Run-Off-Road Collisions

Type of Problem Being Addressed

General Description of the Problem

The 1999 statistics from the Fatality Analysis Reporting System (FARS) show that nearly 39 percent of the 37,043 fatal crashes were single-vehicle ROR crashes on various road types (see Exhibit III-1).


EXHIBIT III-1
Single-Vehicle ROR Crashes as a Percentage of All Fatal Crashes
Single-Vehicle ROR Crashes as a Percentage of All Fatal Crashes

For two-lane, undivided, noninterchange, nonjunction roadways exclusively, there were 8,901 (24 percent) single-vehicle ROR crashes. Exhibit III-2 shows how single-vehicle ROR crashes on two-lane roads are distributed by roadway functional classification. There are more than twice as many ROR fatal crashes on rural roads than on urban roads, partly due to the higher speeds on rural roads and to the greater mileage.

EXHIBIT III-2
Distribution of Single-Vehicle ROR Fatalities on Two-Lane, Undivided, Noninterchange, Nonjunction Roads by Highway Type
(Source: 1999 FARS Data)
Distribution of Single-Vehicle ROR Fatalities on Two-Lane, Undivided, Noninterchange, Nonjunction Roads by Highway Type (Source: 1999 FARS Data)

Exhibits III-3 and III-4 show the distribution of ROR crashes by first harmful event and most harmful event for the same accident and roadway type, the latter being of higher severity (i.e., death) and the former being the first event or object hit, which may or may not result in injury or fatality. Attention should be focused on the first harmful event for strategies that deal with eliminating or protecting drivers from various roadside objects and to the most harmful event for strategies that minimize the severity of crashes when collisions with such objects occur. As noted, the objects that are hit most often are trees.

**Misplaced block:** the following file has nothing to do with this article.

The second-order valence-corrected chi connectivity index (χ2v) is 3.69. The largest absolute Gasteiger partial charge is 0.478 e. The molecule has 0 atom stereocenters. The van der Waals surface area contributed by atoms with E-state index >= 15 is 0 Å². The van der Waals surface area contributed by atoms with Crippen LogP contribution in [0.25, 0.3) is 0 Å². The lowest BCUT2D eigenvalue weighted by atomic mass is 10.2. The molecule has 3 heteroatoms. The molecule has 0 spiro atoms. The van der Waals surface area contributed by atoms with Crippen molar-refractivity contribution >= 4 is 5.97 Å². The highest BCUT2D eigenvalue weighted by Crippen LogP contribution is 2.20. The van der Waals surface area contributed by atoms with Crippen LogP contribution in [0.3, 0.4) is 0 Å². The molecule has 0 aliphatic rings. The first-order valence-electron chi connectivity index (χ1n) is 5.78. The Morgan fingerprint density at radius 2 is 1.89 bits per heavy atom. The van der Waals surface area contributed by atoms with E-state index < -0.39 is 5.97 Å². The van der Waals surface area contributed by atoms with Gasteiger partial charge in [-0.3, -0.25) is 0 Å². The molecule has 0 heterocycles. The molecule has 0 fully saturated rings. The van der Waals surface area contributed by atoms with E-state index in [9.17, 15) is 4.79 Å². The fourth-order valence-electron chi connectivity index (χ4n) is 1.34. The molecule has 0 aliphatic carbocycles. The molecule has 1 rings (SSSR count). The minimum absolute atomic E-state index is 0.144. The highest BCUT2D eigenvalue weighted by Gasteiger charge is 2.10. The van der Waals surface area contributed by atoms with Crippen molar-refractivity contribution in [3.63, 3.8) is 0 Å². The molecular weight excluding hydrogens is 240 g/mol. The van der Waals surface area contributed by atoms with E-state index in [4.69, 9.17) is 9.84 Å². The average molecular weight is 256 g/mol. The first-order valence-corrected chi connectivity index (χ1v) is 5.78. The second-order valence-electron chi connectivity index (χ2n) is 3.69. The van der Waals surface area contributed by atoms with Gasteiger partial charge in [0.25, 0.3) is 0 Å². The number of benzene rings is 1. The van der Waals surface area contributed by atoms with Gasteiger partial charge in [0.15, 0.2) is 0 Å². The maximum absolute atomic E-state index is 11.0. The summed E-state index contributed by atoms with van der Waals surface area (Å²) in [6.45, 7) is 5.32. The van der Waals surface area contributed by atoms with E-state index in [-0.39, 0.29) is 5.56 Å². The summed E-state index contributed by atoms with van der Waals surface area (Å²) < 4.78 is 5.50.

EXHIBIT III-3
Distribution of Single-Vehicle ROR Fatalities for Two-Lane, Undivided, Noninterchange, Nonjunction Roads by First Harmful Event
(Source: 1999 FARS Data)
Distribution of Single-Vehicle ROR Fatalities for Two-Lane, Undivided, Noninterchange, Nonjunction Roads by First Harmful Event (Source: 1999 FARS Data)

EXHIBIT III-4
Distribution of Single-Vehicle ROR Fatalities for Two-Lane, Undivided, Noninterchange, Nonjunction Roads by Most Harmful Event
(Source: 1999 FARS Data)
Distribution of Single-Vehicle ROR Fatalities for Two-Lane, Undivided, Noninterchange, Nonjunction Roads by Most Harmful Event (Source: 1999 FARS Data)

* Other includes events that each represent less than 0.5 percent of the total first harmful events: bridge parapet end, immersion, shrubbery, longitudinal barriers (concrete or other), pedal cycle, other noncollision, fire hydrant, snow bank, fell/jumped, other type of nonmotorist, vehicle occupant struck or run over by own vehicle, impact attenuator/crash cushion, railroad train, or gas inhalation.

Specific Attributes of the Problem

While vehicles are more likely to leave the roadway along curves, most ROR fatalities on all roads and on two-lane rural roads are on tangent sections, as shown in Exhibit III-5. For all roads, 42 percent of the 1999 ROR fatal crashes were on curves and 58 percent on tangents. For two-lane rural roads, the percentage of ROR fatal crashes on curves increased to 50 percent. The fact that more crashes occur on tangents for all roads most likely reflects the fact that most road sections are tangent. However, it is clear that both tangents and curves have significant problems and warrant treatment. As seen below, strategies are suggested for both curve and tangent sections.

As would be expected, roadside features cause the most damage in a ROR crash.FARS data for all roadway classes indicate that the most harmful event is most likely to be an overturn (42.1 percent of 1999 ROR single-vehicle fatalities), an impact with a tree (25.4 percent), an impact with a utility pole (7.2 percent), or an impact with a ditch or embankment (4.9 percent). Most other roadside objects (e.g., culverts, posts, or guardrails) are the most harmful event in 2 percent or less of the fatalities. For two-lane rural roads, the percentages for most harmful event are similar—an overturn (44.5 percent of 1999 ROR single-vehicle fatalities), an impact with a tree (28.7 percent), an impact with a utility pole (8.0 percent), or an impact with a ditch or embankment (5.0 percent). As all of these features are either necessary elements of the roadway, commonly found along the roadside, or both, strategies are needed to protect the vehicle and its occupants when it has failed to remain on the roadway.

EXHIBIT III-5
Distribution of Single-Vehicle ROR Crashes between Tangent and Curved Sections
Distribution of Single-Vehicle ROR Crashes between Tangent and Curved Sections